Undoubtedly one of the most popular types of trading strategies out there, swing trading is used to catch significant portions of unfolding price trends. Part of the reason this approach is so widely used has to do with its appeal to the most basic trading assumption - the desire to buy cheap and sell high. While this surface-level assumption definitely holds true, swing trading is much more intricate than that.
Swing trading typically involves the execution of positions that can span from several days to several weeks. At any rate, the duration of such trades can exceed a single session, which may bear overnight costs. Additionally, swing traders run the risk of catching massive gaps at Monday's open from events that have taken place over the weekend. On the other hand, positions that span more than several days are better suited to negate the impact of intraday fluctuations in the price action, which is what allows traders to focus on the 'big picture'.
The biggest advantage of swing trading has to do with the possibility of evaluating the risk-to-reward outlook of any given trade before its execution. Namely, traders can determine whether the potential profit outweighs the undertaken risk of such a trade before they execute it. If the trader determines that he stands a good chance of catching profits that exceed the underlying risk, say, three times, then opening such a position will be warranted. On the other hand, placing an order when the potential risk/reward outlook has a ratio of, say, 1:1, the trader may be justifiably reluctant to open such a trade.
Notice the price action of crude oil futures (current contract in front) on the daily chart below. It demonstrates the current opportunities for utilising classic swing trading methods.
The first goal of every swing trader is to determine whether the market is ranging or trending. One of the easiest ways to do so is to utilise the Wyckoff Cycle theory, which differentiates between Distribution/Accumulation ranges and Markup/Markdowns. The breakout above the upper boundary of the Accumulation range (the major resistance level at 43.60) signalled the beginning of a new Markup. This represented the first hint for swing traders that they could join the newly emerging uptrend.
The second goal is to spot a trend continuation pattern in the new trend, which would allow swing traders to join it in anticipation of further directional price action. The two rectangles manifest such trend continuation patterns on the chart above. The breakouts above them signalled suitable entry levels, whereas the two lower boundaries of each rectangle highlighted the preferable areas for placing stop-loss orders.
At present, the price action of crude oil futures is contained within the boundaries of a significant Distribution range, spanning between the major support level at 57.60 and the major resistance at 66.60. Naturally, swing traders will be eying to catch the emergence of a new Markdown, which would represent the logical continuation of the Distribution range.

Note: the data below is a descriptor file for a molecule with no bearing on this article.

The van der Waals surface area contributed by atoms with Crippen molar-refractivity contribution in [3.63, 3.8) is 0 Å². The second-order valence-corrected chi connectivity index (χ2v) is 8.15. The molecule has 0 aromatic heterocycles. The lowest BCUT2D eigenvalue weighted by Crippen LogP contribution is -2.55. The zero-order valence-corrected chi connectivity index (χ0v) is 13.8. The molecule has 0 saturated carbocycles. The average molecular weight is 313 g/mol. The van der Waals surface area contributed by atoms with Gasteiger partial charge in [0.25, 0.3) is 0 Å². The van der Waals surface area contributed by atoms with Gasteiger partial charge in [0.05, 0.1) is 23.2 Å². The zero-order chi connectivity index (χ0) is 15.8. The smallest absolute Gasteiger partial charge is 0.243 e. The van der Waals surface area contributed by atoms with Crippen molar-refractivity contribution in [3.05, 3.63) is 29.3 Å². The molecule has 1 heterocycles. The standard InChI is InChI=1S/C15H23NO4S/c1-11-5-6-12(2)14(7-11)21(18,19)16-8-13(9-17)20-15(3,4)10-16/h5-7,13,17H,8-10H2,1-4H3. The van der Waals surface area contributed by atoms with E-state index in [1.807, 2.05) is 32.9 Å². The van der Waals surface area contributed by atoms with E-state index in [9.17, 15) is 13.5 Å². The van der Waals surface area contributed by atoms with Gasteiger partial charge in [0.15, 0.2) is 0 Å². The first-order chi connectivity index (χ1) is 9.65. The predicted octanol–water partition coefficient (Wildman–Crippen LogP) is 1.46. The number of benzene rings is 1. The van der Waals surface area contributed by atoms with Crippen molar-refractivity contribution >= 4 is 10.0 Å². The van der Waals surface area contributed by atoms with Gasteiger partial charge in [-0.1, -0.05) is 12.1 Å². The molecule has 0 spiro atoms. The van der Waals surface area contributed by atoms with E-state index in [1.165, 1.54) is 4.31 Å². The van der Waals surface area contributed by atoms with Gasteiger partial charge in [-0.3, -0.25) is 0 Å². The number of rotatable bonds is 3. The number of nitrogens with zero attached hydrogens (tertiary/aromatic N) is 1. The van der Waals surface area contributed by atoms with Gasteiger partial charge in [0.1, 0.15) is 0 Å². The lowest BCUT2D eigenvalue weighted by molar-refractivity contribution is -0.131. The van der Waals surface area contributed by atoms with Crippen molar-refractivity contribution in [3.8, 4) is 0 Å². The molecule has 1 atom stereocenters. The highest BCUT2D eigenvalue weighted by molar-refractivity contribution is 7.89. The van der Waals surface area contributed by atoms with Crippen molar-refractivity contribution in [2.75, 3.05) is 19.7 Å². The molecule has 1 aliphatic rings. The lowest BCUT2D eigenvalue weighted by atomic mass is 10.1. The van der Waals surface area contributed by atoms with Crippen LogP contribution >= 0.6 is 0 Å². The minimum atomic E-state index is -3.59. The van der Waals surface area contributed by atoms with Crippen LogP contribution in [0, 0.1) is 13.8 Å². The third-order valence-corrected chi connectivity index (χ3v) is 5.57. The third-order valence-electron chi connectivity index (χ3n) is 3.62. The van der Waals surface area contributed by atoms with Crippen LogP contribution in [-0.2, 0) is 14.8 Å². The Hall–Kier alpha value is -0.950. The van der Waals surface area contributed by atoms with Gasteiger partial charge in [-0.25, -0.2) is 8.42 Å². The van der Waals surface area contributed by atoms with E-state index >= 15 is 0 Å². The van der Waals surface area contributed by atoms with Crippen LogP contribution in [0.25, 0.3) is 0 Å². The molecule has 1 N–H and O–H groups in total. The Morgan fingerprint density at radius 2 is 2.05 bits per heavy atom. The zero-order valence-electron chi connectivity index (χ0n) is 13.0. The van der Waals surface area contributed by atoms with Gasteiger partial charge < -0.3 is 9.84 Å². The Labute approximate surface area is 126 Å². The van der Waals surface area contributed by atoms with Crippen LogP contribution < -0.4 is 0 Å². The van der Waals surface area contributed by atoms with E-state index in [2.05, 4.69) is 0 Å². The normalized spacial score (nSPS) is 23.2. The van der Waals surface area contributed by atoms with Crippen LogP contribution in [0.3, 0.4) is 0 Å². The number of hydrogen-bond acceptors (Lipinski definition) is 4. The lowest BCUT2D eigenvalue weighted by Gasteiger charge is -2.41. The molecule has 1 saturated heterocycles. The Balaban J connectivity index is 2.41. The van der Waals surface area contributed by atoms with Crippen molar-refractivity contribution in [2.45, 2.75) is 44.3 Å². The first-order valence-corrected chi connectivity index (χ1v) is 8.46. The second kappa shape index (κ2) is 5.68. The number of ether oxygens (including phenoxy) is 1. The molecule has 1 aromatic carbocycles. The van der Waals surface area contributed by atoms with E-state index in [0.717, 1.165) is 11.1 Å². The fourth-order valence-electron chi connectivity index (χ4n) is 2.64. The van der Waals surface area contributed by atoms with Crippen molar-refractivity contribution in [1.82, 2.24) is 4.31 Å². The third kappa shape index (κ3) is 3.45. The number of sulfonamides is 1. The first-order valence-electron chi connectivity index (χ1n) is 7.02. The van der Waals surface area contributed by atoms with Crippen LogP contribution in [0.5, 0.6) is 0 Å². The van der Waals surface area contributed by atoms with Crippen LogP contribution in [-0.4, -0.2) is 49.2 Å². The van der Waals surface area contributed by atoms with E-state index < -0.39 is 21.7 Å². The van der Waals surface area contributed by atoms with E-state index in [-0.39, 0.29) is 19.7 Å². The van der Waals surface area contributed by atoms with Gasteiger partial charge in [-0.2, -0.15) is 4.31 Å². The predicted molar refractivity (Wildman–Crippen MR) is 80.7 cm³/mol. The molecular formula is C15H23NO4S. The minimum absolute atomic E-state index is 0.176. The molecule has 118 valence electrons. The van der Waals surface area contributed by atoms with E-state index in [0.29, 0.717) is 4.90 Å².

In order to determine the potential risk from selling ahead of time, swing traders can use the Fibonacci retracement levels to determine the crucially significant targets for the newly emerging downtrend. These Fibonacci levels represent the crucial retracements from the peak of the previous uptrend, which makes them such prominent targets.
A breakdown below the Distribution's lower boundary (57.60) can be interpreted as the first sell signal. However, bears should be cautious of potential pullbacks within the boundaries of the Distribution. Such pullbacks can reach as high as the 23.6 per cent Fibonacci at 59.88, which is why a stop-loss order should be placed above it. In other words, bears looking to sell below 57.60 stand to lose at least $2.28 per barrel on such a short trade (Risk Area 1).
More risk-averse traders, in contrast, can wait for the price to break down below the 38.2 per cent Fibonacci at 54.86 before they sell. They would naturally place a stop-loss order at (or slightly above) the Distribution's lower boundary at 57.60 (because then it would be the closest resistance). Hence, their total risk will amount to $2.74 per barrel (Risk Area 2).
At first glance, the second scenario entails more risk (0.46 cents per barrel); however, swing traders will likely draw a different type of comparison between the two. Traders choosing the first scenario would have to consider the possibility of the price action finding support from the closest Fibonacci retracement, which in this case would be the 38.2 per cent. In other words, they would stand to win essentially what encapsulates Risk Area 2. Hence, unless the price manages to break down below the latter, traders who chose scenario 1 would face a risk/reward outlook of roughly 1:1.
On the other hand, traders preferring scenario 2 would notice that the next target for the price action (after it breaks 54.86) would be the final 61.8 per cent Fibonacci retracement at 46.74. They stand to win $8.12 (54.86-46.74) per barrel, which encapsulates the Profit Area (in green). With a potential risk of $2.74 and a potential profit of $8.12, these swing traders would face a risk/reward ratio of almost 1:3 (2.96).
While the risk/reward outlook of scenario 2 is much better than scenario 1 (three times better), the ultimate decision of where to sell would depend mostly on each trader's own risk-aversion. While scenario 2 strives to provide entry into a more robust trend, scenario 1 entails better prospects for early entry, which could prove more profitable in the long-term (Profit Area + Risk Area 2).
Swing trading is thus at its most efficient when it is complemented with thorough fundamental and psychological analyses.